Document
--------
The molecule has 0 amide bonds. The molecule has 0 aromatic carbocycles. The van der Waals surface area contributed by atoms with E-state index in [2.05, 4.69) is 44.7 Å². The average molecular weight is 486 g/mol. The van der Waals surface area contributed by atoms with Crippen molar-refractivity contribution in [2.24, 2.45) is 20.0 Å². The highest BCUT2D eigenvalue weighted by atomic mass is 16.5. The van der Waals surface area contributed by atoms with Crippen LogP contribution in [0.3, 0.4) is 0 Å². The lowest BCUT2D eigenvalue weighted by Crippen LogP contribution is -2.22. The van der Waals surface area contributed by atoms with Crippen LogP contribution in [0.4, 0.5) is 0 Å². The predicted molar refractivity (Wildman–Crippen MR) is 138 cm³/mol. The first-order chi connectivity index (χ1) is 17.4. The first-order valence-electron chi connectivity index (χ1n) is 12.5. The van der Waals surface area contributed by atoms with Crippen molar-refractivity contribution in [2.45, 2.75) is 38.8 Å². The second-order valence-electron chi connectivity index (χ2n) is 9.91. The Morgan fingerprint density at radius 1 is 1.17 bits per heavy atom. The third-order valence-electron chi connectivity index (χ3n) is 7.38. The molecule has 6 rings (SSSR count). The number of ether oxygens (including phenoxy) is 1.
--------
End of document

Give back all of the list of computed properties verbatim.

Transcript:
The molecule has 0 amide bonds. The molecule has 0 aromatic carbocycles. The van der Waals surface area contributed by atoms with E-state index in [2.05, 4.69) is 44.7 Å². The average molecular weight is 486 g/mol. The van der Waals surface area contributed by atoms with Crippen molar-refractivity contribution in [2.24, 2.45) is 20.0 Å². The highest BCUT2D eigenvalue weighted by atomic mass is 16.5. The van der Waals surface area contributed by atoms with Crippen LogP contribution in [0.3, 0.4) is 0 Å². The lowest BCUT2D eigenvalue weighted by Crippen LogP contribution is -2.22. The van der Waals surface area contributed by atoms with Crippen LogP contribution in [0.4, 0.5) is 0 Å². The predicted molar refractivity (Wildman–Crippen MR) is 138 cm³/mol. The first-order chi connectivity index (χ1) is 17.4. The first-order valence-electron chi connectivity index (χ1n) is 12.5. The van der Waals surface area contributed by atoms with Crippen molar-refractivity contribution in [2.45, 2.75) is 38.8 Å². The second-order valence-electron chi connectivity index (χ2n) is 9.91. The Morgan fingerprint density at radius 1 is 1.17 bits per heavy atom. The third-order valence-electron chi connectivity index (χ3n) is 7.38. The molecule has 6 rings (SSSR count). The number of ether oxygens (including phenoxy) is 1.